Subject(s)
COVID-19 , Diabetes Mellitus, Type 1 , Adolescent , COVID-19/epidemiology , Child , Diabetes Mellitus, Type 1/epidemiology , Diabetes Mellitus, Type 1/therapy , Humans , Insurance Coverage , Pandemics , SARS-CoV-2
11.
BMC Health Serv Res ; 22(1): 311, 2022 Mar 07.
Article in English | MEDLINE | ID: covidwho-1731529

ABSTRACT

BACKGROUND: In recent decades, there has been a significant focus towards the improvement of maternal mortality indicators in low-and middle-income countries. Though progress has been made around the world, West Africa has maintained an elevated burden of diseases. One proposed solution to increasing access to primary care services is health insurance coverage. As limited evidence exists, we sought to understand the relationship between health insurance coverage and at least four antenatal care (ANC) visits in West Africa. METHODS: Demographic and Health Survey data from 10 West African countries were weighted, cleaned, and analysed. The total sample was 79,794 women aged 15 to 49 years old were considered for the analysis. Health insurance coverage was the explanatory variable, and the outcome variable was number of ANC visits. The data were analysed using binary logistic regression. The results were presented using crude and adjusted odds ratio (aOR) at 95% confidence interval. RESULTS: Approximately 86.73% of women who were covered by health insurance had four or more ANC visits, compared to 55.15% for women without insurance. In total, 56.91% of the total sample attended a minimum of four ANC visits. Women with health insurance coverage were more likely to make the minimum recommended number of ANC visits than their non-insured-peers (aOR [95% CI] =1.55 [1.37-1.73]). CONCLUSION: Health insurance is a significant determinant in accessing primary care services for pregnant women. Yet, very few in the region are covered by an insurance scheme. In the wake of the COVID-19 pandemic, policy makers should prioritize rapid solutions to provide primary care while setting the infrastructure for long-term and sustainable options such as publicly run health insurance schemes.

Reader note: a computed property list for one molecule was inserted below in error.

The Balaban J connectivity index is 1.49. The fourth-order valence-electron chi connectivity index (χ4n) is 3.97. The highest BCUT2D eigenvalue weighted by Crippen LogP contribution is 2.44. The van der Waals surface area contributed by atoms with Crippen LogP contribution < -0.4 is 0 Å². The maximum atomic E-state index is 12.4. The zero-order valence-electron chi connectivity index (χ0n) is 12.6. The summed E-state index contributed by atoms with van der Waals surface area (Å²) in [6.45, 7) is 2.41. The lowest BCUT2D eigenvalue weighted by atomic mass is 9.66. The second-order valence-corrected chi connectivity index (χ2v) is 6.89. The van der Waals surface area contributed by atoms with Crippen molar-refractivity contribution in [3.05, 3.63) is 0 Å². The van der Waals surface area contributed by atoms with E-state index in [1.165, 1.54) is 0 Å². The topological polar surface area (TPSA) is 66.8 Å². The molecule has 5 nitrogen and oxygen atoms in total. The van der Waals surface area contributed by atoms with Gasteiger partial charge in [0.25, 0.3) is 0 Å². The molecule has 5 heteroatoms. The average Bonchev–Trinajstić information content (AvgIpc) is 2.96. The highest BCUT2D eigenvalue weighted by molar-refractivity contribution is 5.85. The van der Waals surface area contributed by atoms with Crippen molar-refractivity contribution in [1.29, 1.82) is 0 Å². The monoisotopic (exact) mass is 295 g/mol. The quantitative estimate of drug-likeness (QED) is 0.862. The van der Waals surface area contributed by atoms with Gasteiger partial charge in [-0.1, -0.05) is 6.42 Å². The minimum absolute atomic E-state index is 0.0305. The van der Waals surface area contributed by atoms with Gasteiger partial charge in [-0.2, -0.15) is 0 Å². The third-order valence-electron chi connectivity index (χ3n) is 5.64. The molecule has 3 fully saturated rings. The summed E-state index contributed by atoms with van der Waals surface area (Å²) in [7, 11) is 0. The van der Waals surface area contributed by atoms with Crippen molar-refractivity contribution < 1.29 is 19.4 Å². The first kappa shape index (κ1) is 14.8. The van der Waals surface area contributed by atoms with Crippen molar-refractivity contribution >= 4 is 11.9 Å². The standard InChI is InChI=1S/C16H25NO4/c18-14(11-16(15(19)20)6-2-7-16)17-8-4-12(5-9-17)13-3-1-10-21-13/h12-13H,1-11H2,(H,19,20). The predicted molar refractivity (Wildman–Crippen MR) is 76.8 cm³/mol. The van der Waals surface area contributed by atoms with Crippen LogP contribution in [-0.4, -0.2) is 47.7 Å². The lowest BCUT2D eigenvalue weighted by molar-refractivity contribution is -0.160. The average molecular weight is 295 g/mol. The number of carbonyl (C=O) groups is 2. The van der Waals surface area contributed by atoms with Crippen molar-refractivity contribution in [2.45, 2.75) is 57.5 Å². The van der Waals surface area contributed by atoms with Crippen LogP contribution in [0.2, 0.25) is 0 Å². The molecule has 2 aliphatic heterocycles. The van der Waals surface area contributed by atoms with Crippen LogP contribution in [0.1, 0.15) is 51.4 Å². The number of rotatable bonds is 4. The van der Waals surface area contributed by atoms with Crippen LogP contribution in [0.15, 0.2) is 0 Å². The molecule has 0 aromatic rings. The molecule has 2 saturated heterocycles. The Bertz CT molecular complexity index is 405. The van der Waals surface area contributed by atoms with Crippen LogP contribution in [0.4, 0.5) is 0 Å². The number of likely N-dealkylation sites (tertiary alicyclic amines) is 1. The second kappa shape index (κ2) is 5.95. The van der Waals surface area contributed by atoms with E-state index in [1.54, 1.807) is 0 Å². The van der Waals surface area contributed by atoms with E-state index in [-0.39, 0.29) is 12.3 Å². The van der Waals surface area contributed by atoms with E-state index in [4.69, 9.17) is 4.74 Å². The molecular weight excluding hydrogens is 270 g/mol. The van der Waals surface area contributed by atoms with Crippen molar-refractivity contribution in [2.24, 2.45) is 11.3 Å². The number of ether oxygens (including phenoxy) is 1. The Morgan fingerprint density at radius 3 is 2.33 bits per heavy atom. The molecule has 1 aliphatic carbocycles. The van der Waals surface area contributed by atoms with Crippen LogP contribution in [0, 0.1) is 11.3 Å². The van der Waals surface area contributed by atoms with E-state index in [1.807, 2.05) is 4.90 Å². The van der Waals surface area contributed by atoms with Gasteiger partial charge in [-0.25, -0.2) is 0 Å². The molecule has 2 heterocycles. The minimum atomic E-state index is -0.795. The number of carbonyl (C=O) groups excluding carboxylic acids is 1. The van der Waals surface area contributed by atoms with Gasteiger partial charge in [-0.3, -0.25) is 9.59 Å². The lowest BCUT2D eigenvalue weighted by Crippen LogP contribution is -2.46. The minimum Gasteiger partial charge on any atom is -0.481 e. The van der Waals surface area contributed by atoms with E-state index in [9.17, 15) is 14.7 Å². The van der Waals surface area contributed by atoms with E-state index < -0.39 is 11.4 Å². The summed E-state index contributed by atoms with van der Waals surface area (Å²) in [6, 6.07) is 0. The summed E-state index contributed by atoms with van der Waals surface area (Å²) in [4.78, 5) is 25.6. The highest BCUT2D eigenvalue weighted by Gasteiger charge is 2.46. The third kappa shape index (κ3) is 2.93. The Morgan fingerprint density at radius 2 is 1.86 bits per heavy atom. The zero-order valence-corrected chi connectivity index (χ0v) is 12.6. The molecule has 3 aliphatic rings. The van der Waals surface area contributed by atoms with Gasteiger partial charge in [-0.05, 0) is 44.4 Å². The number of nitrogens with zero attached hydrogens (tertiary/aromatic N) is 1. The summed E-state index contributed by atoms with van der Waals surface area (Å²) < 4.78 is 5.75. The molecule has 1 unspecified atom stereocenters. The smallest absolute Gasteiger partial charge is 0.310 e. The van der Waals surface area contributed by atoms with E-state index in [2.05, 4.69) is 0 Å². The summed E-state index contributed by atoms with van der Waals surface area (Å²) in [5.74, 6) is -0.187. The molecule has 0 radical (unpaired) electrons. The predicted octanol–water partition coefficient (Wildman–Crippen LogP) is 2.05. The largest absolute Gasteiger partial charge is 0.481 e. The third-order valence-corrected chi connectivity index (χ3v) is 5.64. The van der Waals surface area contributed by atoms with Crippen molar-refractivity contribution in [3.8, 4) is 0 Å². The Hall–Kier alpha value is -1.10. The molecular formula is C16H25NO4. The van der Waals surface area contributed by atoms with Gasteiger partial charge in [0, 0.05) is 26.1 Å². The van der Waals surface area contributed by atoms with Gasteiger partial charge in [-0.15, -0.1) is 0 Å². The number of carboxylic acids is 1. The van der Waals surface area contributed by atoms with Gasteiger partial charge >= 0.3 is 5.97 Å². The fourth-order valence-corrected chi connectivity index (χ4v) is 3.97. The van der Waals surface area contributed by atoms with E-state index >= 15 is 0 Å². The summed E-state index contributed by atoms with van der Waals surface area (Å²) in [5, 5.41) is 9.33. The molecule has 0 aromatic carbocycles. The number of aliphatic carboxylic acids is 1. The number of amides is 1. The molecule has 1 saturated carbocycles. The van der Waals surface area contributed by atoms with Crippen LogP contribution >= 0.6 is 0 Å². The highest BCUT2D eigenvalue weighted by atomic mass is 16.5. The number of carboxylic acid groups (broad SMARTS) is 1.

Subject(s)
Facilities and Services Utilization , Insurance Coverage , Insurance, Health , Prenatal Care , Adolescent , Adult , Africa, Western/epidemiology , COVID-19/epidemiology , Facilities and Services Utilization/statistics & numerical data , Female , Humans , Insurance Coverage/statistics & numerical data , Insurance, Health/statistics & numerical data , Middle Aged , Pandemics , Pregnancy , Prenatal Care/statistics & numerical data , Young Adult
12.
J Am Coll Surg ; 234(2): 191-202, 2022 Feb 01.
Article in English | MEDLINE | ID: covidwho-1713819

ABSTRACT